The prize money was divided equally and each of the works went to national collections. 'Gulf Stream', by Saunders, can be seen in the collection of Bodelwydden Castle, a small museum near Llandudno in Wales, jointly run by the National Portrait Gallery and the V&A. It can also be viewed online at BBC Your Paintings:


Guy Brett knew Malcolm Hughes and shared his enthusiasm for works of visual-plastic art that were informed by logical processes and mathematics. Hughes was also exploring possible connections between visual-plastic art and contemporary experimental music. Saunders had a keen interest in this articulation at the time, one that endures to this day. Malcolm was already aware of Saunders’s work from the exhibition 'Survey '67 Abstract Painting', Camden Arts Centre, London. In 1968 he travelled to South Wales, the better to appraise himself of the research and projects being undertaken by Saunders and Jeffrey Steele. Together they formed the idea of founding a group consisted of artists working in a systematic way. Hughes, Steele and Saunders drew up a provisional list of artists to be invited to take part in a pilot exhibition.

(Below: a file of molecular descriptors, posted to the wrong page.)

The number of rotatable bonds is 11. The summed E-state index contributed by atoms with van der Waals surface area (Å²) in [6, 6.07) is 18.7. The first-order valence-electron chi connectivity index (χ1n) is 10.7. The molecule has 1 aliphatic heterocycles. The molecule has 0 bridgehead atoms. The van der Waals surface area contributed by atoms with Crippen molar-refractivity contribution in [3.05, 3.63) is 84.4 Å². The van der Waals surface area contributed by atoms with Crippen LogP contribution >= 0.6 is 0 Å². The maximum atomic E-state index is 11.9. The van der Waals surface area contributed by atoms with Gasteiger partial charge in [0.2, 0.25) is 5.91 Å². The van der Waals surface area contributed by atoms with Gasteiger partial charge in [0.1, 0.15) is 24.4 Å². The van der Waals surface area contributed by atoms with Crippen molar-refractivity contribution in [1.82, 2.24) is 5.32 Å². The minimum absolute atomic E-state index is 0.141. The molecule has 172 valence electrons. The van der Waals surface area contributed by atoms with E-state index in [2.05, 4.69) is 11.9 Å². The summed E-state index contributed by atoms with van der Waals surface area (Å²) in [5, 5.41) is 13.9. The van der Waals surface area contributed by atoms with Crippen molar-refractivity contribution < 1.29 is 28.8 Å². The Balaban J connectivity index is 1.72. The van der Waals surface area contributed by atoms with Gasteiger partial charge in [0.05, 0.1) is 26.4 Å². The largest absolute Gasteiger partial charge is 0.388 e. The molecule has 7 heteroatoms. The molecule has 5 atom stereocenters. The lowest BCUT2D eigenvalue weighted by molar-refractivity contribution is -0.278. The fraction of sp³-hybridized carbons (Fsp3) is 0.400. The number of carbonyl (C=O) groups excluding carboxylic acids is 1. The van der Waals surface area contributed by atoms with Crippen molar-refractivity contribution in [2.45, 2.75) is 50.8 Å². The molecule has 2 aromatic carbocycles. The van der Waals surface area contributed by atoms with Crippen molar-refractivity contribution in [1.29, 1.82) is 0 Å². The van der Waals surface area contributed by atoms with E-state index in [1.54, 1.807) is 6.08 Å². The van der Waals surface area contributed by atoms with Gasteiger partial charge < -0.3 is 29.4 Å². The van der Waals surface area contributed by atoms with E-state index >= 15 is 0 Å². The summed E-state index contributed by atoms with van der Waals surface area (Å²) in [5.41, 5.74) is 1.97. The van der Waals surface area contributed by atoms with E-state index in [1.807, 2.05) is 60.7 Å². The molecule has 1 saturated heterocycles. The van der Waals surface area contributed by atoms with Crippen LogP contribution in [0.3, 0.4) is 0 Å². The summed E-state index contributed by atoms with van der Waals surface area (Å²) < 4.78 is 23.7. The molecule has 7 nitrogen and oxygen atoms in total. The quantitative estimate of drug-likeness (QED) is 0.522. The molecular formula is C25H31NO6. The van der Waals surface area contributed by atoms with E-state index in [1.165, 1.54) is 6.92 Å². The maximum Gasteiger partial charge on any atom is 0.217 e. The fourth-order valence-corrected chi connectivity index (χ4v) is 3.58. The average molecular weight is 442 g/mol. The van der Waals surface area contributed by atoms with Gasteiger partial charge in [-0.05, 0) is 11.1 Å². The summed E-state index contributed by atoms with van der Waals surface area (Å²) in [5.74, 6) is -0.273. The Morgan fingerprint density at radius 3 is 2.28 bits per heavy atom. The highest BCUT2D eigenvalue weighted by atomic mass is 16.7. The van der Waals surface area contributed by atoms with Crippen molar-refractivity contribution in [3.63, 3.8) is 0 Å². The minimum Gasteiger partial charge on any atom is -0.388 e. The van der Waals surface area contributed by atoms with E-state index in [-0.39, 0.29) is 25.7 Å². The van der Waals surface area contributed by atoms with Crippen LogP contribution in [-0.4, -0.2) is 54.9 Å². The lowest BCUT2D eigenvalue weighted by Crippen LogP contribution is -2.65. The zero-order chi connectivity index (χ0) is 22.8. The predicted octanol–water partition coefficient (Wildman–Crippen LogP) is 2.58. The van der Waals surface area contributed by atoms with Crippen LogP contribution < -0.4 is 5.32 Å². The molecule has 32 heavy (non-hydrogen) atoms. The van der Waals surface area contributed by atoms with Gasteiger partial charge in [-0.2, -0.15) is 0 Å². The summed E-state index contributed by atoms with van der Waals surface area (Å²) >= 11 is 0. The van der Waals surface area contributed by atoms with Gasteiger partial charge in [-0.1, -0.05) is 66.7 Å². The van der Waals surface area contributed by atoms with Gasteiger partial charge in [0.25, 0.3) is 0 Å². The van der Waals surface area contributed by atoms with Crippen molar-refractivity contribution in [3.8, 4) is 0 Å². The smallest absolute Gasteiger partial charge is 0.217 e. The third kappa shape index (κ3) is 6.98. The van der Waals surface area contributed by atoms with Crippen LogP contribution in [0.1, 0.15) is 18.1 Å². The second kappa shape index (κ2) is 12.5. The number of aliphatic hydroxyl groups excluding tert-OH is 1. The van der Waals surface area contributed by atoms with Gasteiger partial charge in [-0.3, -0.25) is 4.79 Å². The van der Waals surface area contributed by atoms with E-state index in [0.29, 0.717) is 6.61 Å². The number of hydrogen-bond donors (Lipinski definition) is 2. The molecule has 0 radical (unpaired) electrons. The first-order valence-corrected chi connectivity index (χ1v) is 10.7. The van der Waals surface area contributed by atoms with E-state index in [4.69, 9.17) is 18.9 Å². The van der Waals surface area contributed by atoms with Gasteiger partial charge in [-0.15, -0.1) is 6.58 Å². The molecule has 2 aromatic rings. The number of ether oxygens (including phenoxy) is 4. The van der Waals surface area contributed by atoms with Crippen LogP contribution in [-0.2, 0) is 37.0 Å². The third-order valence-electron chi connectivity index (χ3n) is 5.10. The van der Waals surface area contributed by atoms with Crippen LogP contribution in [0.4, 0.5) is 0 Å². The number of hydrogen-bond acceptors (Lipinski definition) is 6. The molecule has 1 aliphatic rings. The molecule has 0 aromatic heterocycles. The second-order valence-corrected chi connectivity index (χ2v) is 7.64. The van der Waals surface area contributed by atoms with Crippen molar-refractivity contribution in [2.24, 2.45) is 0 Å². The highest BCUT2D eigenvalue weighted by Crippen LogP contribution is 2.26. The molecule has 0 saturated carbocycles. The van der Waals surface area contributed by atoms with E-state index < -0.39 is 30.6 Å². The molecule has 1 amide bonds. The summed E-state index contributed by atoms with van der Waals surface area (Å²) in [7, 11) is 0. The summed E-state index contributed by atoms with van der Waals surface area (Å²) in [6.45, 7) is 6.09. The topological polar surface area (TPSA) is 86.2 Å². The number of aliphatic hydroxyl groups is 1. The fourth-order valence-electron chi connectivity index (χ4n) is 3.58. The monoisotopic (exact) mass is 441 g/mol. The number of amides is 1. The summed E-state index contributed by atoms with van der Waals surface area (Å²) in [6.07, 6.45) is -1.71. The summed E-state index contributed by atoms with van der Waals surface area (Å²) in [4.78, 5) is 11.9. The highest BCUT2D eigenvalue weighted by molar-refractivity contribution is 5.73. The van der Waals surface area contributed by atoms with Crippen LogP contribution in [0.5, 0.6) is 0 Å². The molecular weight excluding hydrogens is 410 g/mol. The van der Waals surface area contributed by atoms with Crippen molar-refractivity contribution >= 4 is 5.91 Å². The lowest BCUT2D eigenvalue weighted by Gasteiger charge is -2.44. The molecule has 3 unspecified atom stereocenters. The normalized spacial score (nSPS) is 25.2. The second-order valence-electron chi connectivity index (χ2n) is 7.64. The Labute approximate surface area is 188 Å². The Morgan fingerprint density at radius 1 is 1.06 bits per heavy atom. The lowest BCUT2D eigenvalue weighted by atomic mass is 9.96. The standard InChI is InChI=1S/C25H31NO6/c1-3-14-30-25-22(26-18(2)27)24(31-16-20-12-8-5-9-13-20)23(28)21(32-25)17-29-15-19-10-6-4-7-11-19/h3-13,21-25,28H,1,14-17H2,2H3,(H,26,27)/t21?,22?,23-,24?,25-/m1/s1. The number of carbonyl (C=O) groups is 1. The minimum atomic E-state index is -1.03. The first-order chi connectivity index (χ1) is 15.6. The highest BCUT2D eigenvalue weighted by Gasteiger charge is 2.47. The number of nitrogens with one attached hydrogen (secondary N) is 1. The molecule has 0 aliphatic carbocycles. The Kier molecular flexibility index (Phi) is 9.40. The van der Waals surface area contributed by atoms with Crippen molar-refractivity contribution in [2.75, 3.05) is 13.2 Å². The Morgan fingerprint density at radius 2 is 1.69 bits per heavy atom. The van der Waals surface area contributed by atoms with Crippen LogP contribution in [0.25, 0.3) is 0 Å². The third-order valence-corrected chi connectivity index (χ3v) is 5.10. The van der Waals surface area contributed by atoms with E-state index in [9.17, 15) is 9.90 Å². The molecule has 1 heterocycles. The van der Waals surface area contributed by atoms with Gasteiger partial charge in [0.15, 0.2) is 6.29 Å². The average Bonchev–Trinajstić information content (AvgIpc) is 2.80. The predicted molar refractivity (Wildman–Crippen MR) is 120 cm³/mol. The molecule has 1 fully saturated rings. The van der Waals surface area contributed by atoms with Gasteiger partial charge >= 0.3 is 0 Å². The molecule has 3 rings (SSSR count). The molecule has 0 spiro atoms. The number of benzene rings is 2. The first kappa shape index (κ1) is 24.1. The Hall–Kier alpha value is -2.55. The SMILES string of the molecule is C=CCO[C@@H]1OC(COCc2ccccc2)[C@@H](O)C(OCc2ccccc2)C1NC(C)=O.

Steele's then wife Arja, who was Finnish, had connections with the art world in Helsinki. She arranged the pilot exhibition of the 'Systems' group, held at the Amos Anderson Museum in 1969. It was accompanied by an illustrated catalogue, the cover of which featured a reproduction of a painting by Saunders. The painting was shown in his 1969 solo exhibition at the Greenwich Theatre Art Gallery, London. The statement that it was a “catalogue cover design”, is erroneous. (See Studio International September 1969 p.87). The erroneous statement appears in the essay by Dr Alan Fowler, in the catalogue to the 2008 exhibition at the Southampton City Art Gallery.

In 1972, Saunders worked with Malcolm Hughes, Jean Spencer, Jeffrey Steele, Peter Lowe and Nicholas Serota in planning the major 'Systems' Group exhibition at the Whitechapel Gallery, London.

Later that year, he had a solo exhibition at Lucy Milton Gallery, London. At the time it was the only UK space to specialise in showing constructive and concrete art.

Note: “Exhibiting Space” (1984 – 1989) London, is the only other (non-commercial) UK space to have specialised in showing constructive and concrete work since.

There is clear documentary evidence of Saunders having contributed to the 'Systems' exhibition and that he was a leading figure in the development of the Systems group. Malcolm Hughes certainly considered him to be one of the main thinkers engaged in the 'Systems' project. (Studio International May 1972 pp. 200 – 203).